Homer Page was a good friend of Dorothea Lange who was one of the most successful and well known documentary photographers of the 1930s, 40s, and 50s, Her work for Roy Stryker of the Farm Security Administration in the 30s and early 40s when she worked with photographers like Walker Evans, Russell Lee, and Arthur Rothstein, is legend.

The comparison between Bruce Davidson's and Homer Page's is striking. Where Davidson's are so intimate, meaning the distance between the lens and the subject in Davidson's work is short and he's very close to his subjects, Homer's subjects are distant, aloof, and don't know he's there. Davidson, as a photographer, nearly becomes one with his subjects because they allow him to join them and be part of them. Not many photographers are able to do that. It takes a lot of work and patience to earn that trust. As a social worker and a photographer I look at Davidson's photos with awe because I know the hard work he did in order to achieve that level of trust.

After leaving the gallery I headed over to Fifth Avenue and the Guggenheim Museum and encountered a few of the tribal people of New York. These two smokers greeted me with cautious smiles.

A hunting party.

Retired hunters who've moved into town from the forest.

The Forest (Central Park).

The Guggenheim.

It's an exciting space. My reason for checking out the Guggenheim was to see the exhibit by the young German artist Tino Sehgal that was written up the week before in the New York Times Sunday Magazine. The exhibit is unusual because it consists of a series of interactions with real people within the context of space and art

What happens is that as you walk up the long spiraling ramp to look at paintings and sculptures housed in the museum and are greeted by "actors" employed in the "piece of art" by Sehgal and these actors (Sehgal describes them as "interpreters) then open up a conversation with you. The first actors/actresses are young people who greet you at the bottom of the ramp and first ask the visitor, "Can I ask you a question?" If you answer yes, the question they ask next is "What is progress?"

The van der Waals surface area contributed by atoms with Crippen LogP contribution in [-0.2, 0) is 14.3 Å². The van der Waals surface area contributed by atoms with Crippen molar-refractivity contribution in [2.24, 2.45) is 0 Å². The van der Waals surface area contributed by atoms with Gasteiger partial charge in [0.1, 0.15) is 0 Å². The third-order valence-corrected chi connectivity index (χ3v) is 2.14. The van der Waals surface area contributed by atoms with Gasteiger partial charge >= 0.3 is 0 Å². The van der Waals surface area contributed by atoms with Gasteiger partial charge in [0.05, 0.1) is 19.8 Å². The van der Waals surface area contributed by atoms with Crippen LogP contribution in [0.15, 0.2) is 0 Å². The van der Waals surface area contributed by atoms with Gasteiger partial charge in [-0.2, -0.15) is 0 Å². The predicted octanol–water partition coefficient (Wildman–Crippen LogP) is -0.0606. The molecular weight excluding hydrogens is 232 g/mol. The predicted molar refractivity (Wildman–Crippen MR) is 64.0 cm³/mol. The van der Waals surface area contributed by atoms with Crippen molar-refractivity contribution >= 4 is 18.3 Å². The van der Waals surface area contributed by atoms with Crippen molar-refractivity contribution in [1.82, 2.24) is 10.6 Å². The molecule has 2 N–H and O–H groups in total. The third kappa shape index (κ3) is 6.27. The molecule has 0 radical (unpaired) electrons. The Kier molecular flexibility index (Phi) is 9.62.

If you agreed to have the conversation the actor then walked up the ramp with you conversing as you ascended. At each level the actor you'd been talking to would evaporate, seemingly, and a new actor would be at your side and would introduce themselves and the conversation would continue albeit a bit disjointed because the newest actor would have missed a good deal of the conversation. Each actor in the progression was chronologically older than the one before.

The view from the top of the ramp down to the main floor and the oval shaped pool. I demurred at my first invitation by one of the actors to take part and spent almost an hour slowly ascending the ramp and watching others interact with the actors until I felt I understood how it worked.

I saw individuals and groups like this one who were not taking part in the exhibit and that helped me relax a little as I'm shy and didn't like feeling that I "had to" take part.

I saw groups like the one engaging with an actor who had just introduced herself and everyone seemed to be enjoying themselves.

This duo (the actress is on the left) looked like they were having a great time and invited me to join them. I was too shy and turned down the invitation.

I saw this pair who were deep in conversation and as I looked at them I began to feel a little more confident. I went back down to the main floor and began ascending the ramp again and was met by a girl of about 8 or 9 who introduced herself as Emily and she asked if she could ask me a question. I said "yes" and she motioned me to step aside from other museum visitors and asked me: "What do you think progress is?"

I told her as far as I was concerned "progress is a myth, that there might not be any such thing" and Emily almost barked with surprise at my answer as if to say 'how could there not be progress?'

Whole families were taking part in the exhibit.

Emily explored my response with a gravity I found amazing. We were just at the crux of our conversation and the concept that perhaps progress is another word for hope; the hope that things will get better, and she had just explained that she's seen and experienced a lot of progress but mainly through technology and just in her short life time. In fact most of the interpreters said or implied that they thought "progress was technological innovation".

as did this group of students.